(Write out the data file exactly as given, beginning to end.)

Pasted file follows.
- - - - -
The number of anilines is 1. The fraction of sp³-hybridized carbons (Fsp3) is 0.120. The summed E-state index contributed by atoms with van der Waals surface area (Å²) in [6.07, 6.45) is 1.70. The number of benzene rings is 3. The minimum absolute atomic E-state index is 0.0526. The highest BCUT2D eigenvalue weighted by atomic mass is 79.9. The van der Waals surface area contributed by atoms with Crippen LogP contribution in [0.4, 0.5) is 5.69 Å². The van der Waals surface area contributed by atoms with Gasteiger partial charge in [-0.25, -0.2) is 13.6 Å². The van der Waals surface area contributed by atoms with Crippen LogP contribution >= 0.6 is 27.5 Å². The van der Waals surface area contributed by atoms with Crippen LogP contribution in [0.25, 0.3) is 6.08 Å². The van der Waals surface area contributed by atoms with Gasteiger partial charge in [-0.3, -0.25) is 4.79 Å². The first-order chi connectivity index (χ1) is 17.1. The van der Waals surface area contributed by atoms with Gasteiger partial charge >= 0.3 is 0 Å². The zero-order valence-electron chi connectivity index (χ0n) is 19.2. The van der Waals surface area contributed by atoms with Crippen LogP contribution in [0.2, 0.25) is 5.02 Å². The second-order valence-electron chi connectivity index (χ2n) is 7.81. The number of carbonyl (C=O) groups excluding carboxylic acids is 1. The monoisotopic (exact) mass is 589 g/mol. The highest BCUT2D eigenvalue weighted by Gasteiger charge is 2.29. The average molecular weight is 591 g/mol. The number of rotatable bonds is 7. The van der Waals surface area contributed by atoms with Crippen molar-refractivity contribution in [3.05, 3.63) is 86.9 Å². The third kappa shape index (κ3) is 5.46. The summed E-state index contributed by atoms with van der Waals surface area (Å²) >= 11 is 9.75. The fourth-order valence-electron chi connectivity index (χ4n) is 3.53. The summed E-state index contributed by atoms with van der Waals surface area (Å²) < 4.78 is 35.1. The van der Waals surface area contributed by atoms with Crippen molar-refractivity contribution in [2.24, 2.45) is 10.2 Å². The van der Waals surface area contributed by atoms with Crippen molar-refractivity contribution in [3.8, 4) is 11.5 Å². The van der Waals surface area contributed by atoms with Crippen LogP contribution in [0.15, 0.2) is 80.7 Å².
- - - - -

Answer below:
The number of anilines is 1. The fraction of sp³-hybridized carbons (Fsp3) is 0.120. The summed E-state index contributed by atoms with van der Waals surface area (Å²) in [6.07, 6.45) is 1.70. The number of benzene rings is 3. The minimum absolute atomic E-state index is 0.0526. The highest BCUT2D eigenvalue weighted by atomic mass is 79.9. The van der Waals surface area contributed by atoms with Crippen LogP contribution in [0.4, 0.5) is 5.69 Å². The van der Waals surface area contributed by atoms with Gasteiger partial charge in [-0.25, -0.2) is 13.6 Å². The van der Waals surface area contributed by atoms with Crippen LogP contribution >= 0.6 is 27.5 Å². The van der Waals surface area contributed by atoms with Crippen LogP contribution in [0.25, 0.3) is 6.08 Å². The van der Waals surface area contributed by atoms with Gasteiger partial charge in [-0.3, -0.25) is 4.79 Å². The first-order chi connectivity index (χ1) is 17.1. The van der Waals surface area contributed by atoms with Gasteiger partial charge >= 0.3 is 0 Å². The zero-order valence-electron chi connectivity index (χ0n) is 19.2. The van der Waals surface area contributed by atoms with Crippen LogP contribution in [0.2, 0.25) is 5.02 Å². The second-order valence-electron chi connectivity index (χ2n) is 7.81. The number of carbonyl (C=O) groups excluding carboxylic acids is 1. The monoisotopic (exact) mass is 589 g/mol. The highest BCUT2D eigenvalue weighted by Gasteiger charge is 2.29. The average molecular weight is 591 g/mol. The number of rotatable bonds is 7. The van der Waals surface area contributed by atoms with Crippen molar-refractivity contribution in [3.05, 3.63) is 86.9 Å². The third kappa shape index (κ3) is 5.46. The summed E-state index contributed by atoms with van der Waals surface area (Å²) >= 11 is 9.75. The fourth-order valence-electron chi connectivity index (χ4n) is 3.53. The summed E-state index contributed by atoms with van der Waals surface area (Å²) < 4.78 is 35.1. The van der Waals surface area contributed by atoms with Crippen molar-refractivity contribution in [2.24, 2.45) is 10.2 Å². The van der Waals surface area contributed by atoms with Crippen molar-refractivity contribution in [3.8, 4) is 11.5 Å². The van der Waals surface area contributed by atoms with Crippen LogP contribution in [0.15, 0.2) is 80.7 Å².